The concept of Yin and Yang are at the root of Chinese medicine. All physiology, pathology and treatment can empirically be reduced to Yin and Yang, so although the terms are seemingly simple and eloquent, they are also extremely profound. In simple terms, Yin can be considered the body's air conditioner. Hence clinical signs of Yin Deficiency are those associated with a malfunctioning or broken air conditioner (i.e., heat): panting, restlessness at night, increased thirst especially at night, seeks cool areas to lie down, dry skin and haircoat, ears/body warm to the touch, constipation.
As Qi can be thought of as energy, bioelectric force, prana or vital force, it is considered to be the fuel that runs the body. Qi is often used to describe the functional activities of the Zang Fu organs. Animals with Qi Deficiency exhibit clinical signs such as general weakness, exercise intolerance, fatigue, poor appetite/anorexia, muscle atrophy, cachexia, loose stool, urinary incontinence, and fecal incontinence. Simply put, Qi deficiency equates to a lack of fuel, which results in decreased function of various systems.
TCM Blood is more than Western biomedical blood. In TCM, Blood is a dense, material form of Qi and is inseparable from Qi. It nourishes and moistens the body, is the foundation for mental activities and is the root of the mind. We can think of Blood as the rope and anchor of a sailboat. When the rope and anchor are secure, the boat is safe and stable. When they are not secure, the boat is at the mercy of the wind. Chronic Blood Deficiency may lead to Qi Deficiency and Blood Stagnation. If these conditions are not rectified, pain and serious diseases such as cancer and heart disease may develop. Clinical signs of Blood Deficiency include insomnia, lethargy, fatigue, depression, restlessness, anxiety, poor memory, agitation, dry and flaky skin, dry haircoat, dry and cracked foot pads, dry nails, pruritus, muscle tremors, hyper-pigmentation and thickened skin.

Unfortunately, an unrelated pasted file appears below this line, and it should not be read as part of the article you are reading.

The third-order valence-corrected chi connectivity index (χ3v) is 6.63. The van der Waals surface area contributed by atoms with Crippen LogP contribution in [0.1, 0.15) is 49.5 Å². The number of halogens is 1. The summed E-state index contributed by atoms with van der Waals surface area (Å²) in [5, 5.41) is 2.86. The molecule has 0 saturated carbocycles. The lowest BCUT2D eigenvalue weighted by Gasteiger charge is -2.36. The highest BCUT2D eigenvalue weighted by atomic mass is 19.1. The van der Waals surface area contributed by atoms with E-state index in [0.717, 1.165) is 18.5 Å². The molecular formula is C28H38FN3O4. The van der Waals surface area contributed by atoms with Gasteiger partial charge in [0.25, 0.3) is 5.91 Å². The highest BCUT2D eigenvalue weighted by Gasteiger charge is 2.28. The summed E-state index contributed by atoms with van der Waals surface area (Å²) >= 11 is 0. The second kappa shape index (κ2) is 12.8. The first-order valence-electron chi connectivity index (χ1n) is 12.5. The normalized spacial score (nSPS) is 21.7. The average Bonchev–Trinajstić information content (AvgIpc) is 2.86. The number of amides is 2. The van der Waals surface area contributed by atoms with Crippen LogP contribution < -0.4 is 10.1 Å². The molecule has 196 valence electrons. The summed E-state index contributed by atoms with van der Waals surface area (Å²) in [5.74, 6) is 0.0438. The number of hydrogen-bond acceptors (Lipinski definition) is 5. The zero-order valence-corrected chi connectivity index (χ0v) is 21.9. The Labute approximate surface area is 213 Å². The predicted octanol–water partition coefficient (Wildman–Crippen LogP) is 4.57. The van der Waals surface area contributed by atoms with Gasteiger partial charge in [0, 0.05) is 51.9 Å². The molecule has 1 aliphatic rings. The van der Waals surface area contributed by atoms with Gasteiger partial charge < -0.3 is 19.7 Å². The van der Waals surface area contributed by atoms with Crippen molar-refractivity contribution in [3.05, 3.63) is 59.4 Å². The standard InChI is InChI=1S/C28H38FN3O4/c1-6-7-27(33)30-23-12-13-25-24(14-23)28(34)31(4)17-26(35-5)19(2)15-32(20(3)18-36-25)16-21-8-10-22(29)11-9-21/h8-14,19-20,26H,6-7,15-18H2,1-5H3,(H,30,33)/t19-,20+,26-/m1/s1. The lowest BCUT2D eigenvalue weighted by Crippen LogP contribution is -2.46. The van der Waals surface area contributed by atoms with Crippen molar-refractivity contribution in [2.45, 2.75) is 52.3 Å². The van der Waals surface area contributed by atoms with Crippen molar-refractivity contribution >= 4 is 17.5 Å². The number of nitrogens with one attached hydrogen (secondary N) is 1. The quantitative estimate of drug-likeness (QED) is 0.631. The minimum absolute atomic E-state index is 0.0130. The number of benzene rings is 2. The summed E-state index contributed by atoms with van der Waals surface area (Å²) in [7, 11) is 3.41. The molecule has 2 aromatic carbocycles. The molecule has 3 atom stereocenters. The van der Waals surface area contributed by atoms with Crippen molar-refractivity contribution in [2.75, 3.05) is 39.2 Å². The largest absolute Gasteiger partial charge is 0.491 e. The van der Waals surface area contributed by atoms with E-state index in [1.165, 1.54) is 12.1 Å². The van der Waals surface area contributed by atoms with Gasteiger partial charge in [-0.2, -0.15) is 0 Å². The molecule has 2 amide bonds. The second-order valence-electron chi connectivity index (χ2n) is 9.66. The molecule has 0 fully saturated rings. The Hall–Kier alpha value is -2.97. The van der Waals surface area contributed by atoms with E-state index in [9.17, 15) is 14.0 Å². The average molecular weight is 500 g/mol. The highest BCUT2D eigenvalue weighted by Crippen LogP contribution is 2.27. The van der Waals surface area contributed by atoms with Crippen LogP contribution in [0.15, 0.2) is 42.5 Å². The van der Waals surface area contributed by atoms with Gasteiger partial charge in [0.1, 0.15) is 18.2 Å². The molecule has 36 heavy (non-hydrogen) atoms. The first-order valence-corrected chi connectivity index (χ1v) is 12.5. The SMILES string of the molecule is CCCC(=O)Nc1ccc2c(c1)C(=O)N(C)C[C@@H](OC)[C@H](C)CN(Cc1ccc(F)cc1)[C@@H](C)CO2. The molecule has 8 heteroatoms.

Phlegm (secondary Excess)
In TCM, anything strange can be thought of as phlegm. Phlegm is the accumulation of pathologic fluids. As it causes obstruction, Phlegm has the potential to cause serious diseases such as cancer. Furthermore, it can give rise to or worsen Blood Stagnation. Clinical signs of Phlegm include nodules, masses, lymphadenopathy, numbness, gall bladder stones, renoliths, bone deformities, coughing, pneumonia, nausea, sluggishness, depression or anxiety.
Stagnation of Qi and Blood – General Pain Management for Bi-Syndrome (Arthritis)
Stagnation refers to the obstruction in normal movement or flow. When Qi and Blood stagnate, this lack of flow produces symptoms such as sleeping longer, decreased activity, stiffness or pain when rising, and behavior changes such as irritability or anxiety. In geriatric patients, this is frequently attributed to "normal aging". However, simple techniques in TCM can often resolve the stagnation and the patient can experience a return to "youthfulness". Stagnation of Qi and/or Blood can manifest in other ways besides arthritis, degenerative joint disease or pain however we will focus on this one aspect of Qi and Blood stagnation.
Strengthen Wei Qi/Immune System Enhancement
In TCM, Wei Qi protects the body and is often equated with the Western biomedical immune system. By strengthening Wei Qi, a practitioner can strengthen the immune system to help prevent or to treat viruses, colds and even neoplasia. Wei Qi is also often tonified for adjunctive treatment of various concurrent diseases.
Western medicine and TCM share the same goals in geriatric case management: prolonged and enhanced quality of life. Acupuncture, Chinese herbal medication, Chinese food therapy and Tui-na provide the practitioner with minimally to non-invasive methods of achieving these goals, especially when used in conjunction with Western diagnostics and select Western treatment protocols.